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The wait for Microsoft’s next major operating system continues, and the question of how eager customers are to upgrade is unsettled, but its official name has been released.

As reported in Ziff Davis Internet’s Microsoft Watch, Microsoft announced Friday that it would replace the code-name Longhorn with the proper name Windows Vista.

The announcement, made at an Atlanta Microsoft sales rally called the Microsoft Global Sales Briefing, comes with few details that have not yet been revealed.

Microsoft has committed to release the Beta 1 version of Vista to developers and selected corporate customers on Aug. 3.

The company posted a video of the announcement at a new Web site that is devoted to the new operating system, but it contains no new information.

Microsoft has also reiterated the “three pillars” of Longhorn—the three basic design goals whose benefits Microsoft execs hope will justify widespread corporate upgrades from Windows XP, Windows Server 2003 and even Windows 2000.

Microsoft gets specific about the improvements that Windows Vista will deliver. Click here to read more.

The three pillars have actually morphed a bit over time. WinFS, an advanced filing system that was to have provided lightning-quick search, fell by the wayside as Microsoft searched for ways to guarantee a 2006 ship date.

It also de-emphasized the .Net framework, which was to have been built into the core of the OS, making it an optional set of functions for software running on top of Vista.

Microsoft has, however, built in more efficient search, richer scripting, graphics and windows-presentation capabilities and a more capable communications subsystem that will enable Vista machines to connect with a variety of non-PC devices.

Microsoft will also, reportedly, release the Beta 1 version of Internet Explorer 7.0 at the same time it ships the Vista client and server betas.

Being able to ship even a definitive beta is extremely important for Microsoft’s continued financial well-being, according to Jonathan Eunice, president of Nashua, N.H.-based consultancy Illuminata Inc.

Microsoft’s goals for the OS are laudable, and the name is “aspirational” enough to match Microsoft’s usual optimism. But “they desperately need to encourage people and corporations to upgrade,” Eunice said. “They have been having a huge problem with that in recent years, getting people to move either to new versions of Windows or of the apps like Office.”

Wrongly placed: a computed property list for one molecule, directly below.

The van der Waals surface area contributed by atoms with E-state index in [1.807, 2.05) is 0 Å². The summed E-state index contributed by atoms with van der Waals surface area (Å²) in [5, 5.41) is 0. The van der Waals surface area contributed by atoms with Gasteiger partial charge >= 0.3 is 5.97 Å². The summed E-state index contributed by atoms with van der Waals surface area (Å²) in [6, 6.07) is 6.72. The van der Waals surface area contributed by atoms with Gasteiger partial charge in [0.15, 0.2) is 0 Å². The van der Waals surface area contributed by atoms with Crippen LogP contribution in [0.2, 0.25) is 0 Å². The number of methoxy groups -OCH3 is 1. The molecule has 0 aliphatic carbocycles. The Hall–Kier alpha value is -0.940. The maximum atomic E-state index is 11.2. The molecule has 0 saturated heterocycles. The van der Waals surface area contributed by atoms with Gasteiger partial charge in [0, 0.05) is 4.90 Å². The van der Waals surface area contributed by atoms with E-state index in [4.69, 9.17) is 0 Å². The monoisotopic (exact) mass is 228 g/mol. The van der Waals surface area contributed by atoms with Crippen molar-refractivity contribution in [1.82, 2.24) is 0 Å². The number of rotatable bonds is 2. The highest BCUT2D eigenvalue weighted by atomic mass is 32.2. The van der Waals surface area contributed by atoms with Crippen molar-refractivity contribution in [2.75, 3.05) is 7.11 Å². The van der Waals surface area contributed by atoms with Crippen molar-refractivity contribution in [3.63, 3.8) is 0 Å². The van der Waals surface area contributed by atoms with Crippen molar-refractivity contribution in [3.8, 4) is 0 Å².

But long before Longhorn ever came out as code, user concerns about it were bouncing around Microsoft support forums and user groups.

For example, Microsoft plans to embed an RSS (Really Simple Syndication) platform to automatically distribute feeds into Windows applications, both its own and those from developers.

That plan has many potential customers concerned that building RSS into the core of Vista would present an irresistible opportunity for hackers.

Others are concerned about compatibility problems, such as those that cropped up with the SP2 patch kit, will be greater than they can afford to fix.

Next Page: Wall Street will be watching Vista sales.

Even the improved error-reporting function in Vista raises concerns from users worried (as many did in past Windows releases) that Microsoft will be able to gather from Vista machines information they consider private.

Microsoft has said the error-reporting feature known as Crimson is based on a health model that maps correct and incorrect functions for every service, defines all the functional states of each, and the incidents that mark the transition between a healthy function and one that has stopped working properly.

“This is a good thing,” according to David Robert, a systems manager for a global consulting and engineering company in Cambridge, Mass. “Better logs will also be great, but I will have to see them first before I believe them. If you could determine from the log what the problem is without having to go to a Microsoft knowledge base or to the Web or to call up Microsoft Professional Support Services, then that is more than half the battle right there.”

Click here to read David Coursey’s thoughts about the name Windows Vista.

Microsoft’s financials seem strong, but Wall Street appears to view it as a company that is maturing beyond the point that huge gains in sales can come from year to year.

For example, the company predicted to analysts that its revenue in the first quarter of 2006, which ends in December would be between $9.7 billion and $9.8 billion. Analyst consensus estimates predicted revenue of $9.9 billion

The numbers Microsoft predicted would equal about a 6 percent increase compared to the same period a year ago. By comparison, the fourth fiscal quarter, which Microsoft reported this week included net income of $2.69 billion, is 9 percent greater than a year ago.

Microsoft’s stock price dropped 2.5 percent Friday morning, immediately after the announcement.

“Big revenues and good quarters are not enough; Microsoft has to be consistent,” Eunice said. “It needs a predictable, constant upgrade stream to keep their hefty revenue growth objectives—Wall Street’s expectations—on track.”

Making that happen depends heavily on whether Microsoft can make the case to corporate customers that Windows Vista will be worth a chain-reaction of upgrades. Upgrading to the new OS would force many to retool their custom applications, possibly require upgrades in commercial software from Microsoft and other companies, even require hardware upgrades for companies whose existing computers lack the power to run features of the new OS and apps.

“It’s a real good question [whether the upgrades would be justified],” Eunice said. “Especially given that Windows 2003 and Exchange 2003 and such are pretty darn good and solid. Whether companies will be ready for yet another major upgrade cycle is an open question—but I am skeptical.”